The USS Missouri anchored in Pearl Harbor. Japan signed its surrender on this ship to end World War II.
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The USS Missouri anchored in Pearl Harbor. Japan signed its surrender on this ship to end World War II.

The next day we went out on the water. We took a "glass bottom" boat tour that took us along the Waikiki and Diamondhead shoreline. From the boat, we took in spectacular views, watched surfers and encountered some sea turtles! The staff was very helpful getting my husband on and off the boat safely. That afternoon, we traveled to Honolulu and visited Pearl Harbor. We had seen Pearl Harbor the day before from the air, which was incredible. Seeing the USS Arizona completely submerged from the helicopter was amazing. But, visiting Pearl Harbor directly exposes you to the history behind that "day which will live in infamy." It was sad and intriguing at the same time.he tour was very wheelchair accessible.

The Pearl Harbor tour was very wheelchair accessible and included a ferry ride through the harbor. We passed by the USS Arizona Memorial (closed that day due to a wind advisory), the USS Missouri and a World War II submarine that is now a museum. That submarine and the USS Missouri are not wheelchair accessible, so we were unable to board them. That said, the tour was still enjoyable, moving and very educational.

Our last day in Oahu, we went on a bus tour of the island and ended the day with a sunset dinner cruise. We had learned our lesson from the previous bus tours and called ahead to make sure the bus would have a wheelchair lift. It did, and the tour operator was very accommodating in helping Josh board and disembark at each stop. We got off the bus at many lookout sites including Waimea Bay and the Nu'uanu Pali Overlook. The tour guide took us by Queen Liliuokalani's palace and did a wonderful job explaining the history behind it all.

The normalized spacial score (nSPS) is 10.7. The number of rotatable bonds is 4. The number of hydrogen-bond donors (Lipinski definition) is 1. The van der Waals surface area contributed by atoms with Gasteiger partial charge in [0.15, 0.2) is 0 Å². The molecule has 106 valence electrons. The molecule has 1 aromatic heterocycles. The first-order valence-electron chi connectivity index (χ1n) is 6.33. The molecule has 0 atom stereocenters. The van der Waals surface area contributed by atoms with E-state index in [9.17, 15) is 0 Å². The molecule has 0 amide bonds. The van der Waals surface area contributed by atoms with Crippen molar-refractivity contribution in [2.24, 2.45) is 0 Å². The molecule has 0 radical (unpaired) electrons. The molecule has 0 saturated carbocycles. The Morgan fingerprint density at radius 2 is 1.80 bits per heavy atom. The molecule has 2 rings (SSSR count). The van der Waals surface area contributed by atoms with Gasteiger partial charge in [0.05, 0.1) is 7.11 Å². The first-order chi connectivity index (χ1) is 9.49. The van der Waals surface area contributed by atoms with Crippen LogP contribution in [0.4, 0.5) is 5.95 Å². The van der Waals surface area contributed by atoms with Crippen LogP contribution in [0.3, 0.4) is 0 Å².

A beautiful sunset captured from the island of Oahu, Hawaii.
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A beautiful sunset captured from the island of Oahu, Hawaii.

The crew on our Sunset dinner cruise was very professional. The steak and crab legs made for a wonderful meal and the Macadamia nut ice cream finished it off. We enjoyed the view and the music and even got a nice look at a rainbow over the Waikiki shoreline.

Our first wheelchair accessible trip was a great learning experience for us and the destination made for a breathtakingly beautiful vacation. Next time we visit Hawaii, we plan on visiting the Big Island so that we can see a live volcano in action!

  • Diana

    Hawaii is amazingly beautiful! My hubs and I (He’s also in a wheelchair) just took a 15 day cruise from San Francisco and visited 4 islands. We are looking to go back for extended visitation. Glad to know some tips! Thanks for sharing! If you ever want information about taking a cruise with a wheel chair I also put a blog on here. It’s great to know so many people have a place to share the world from a different view!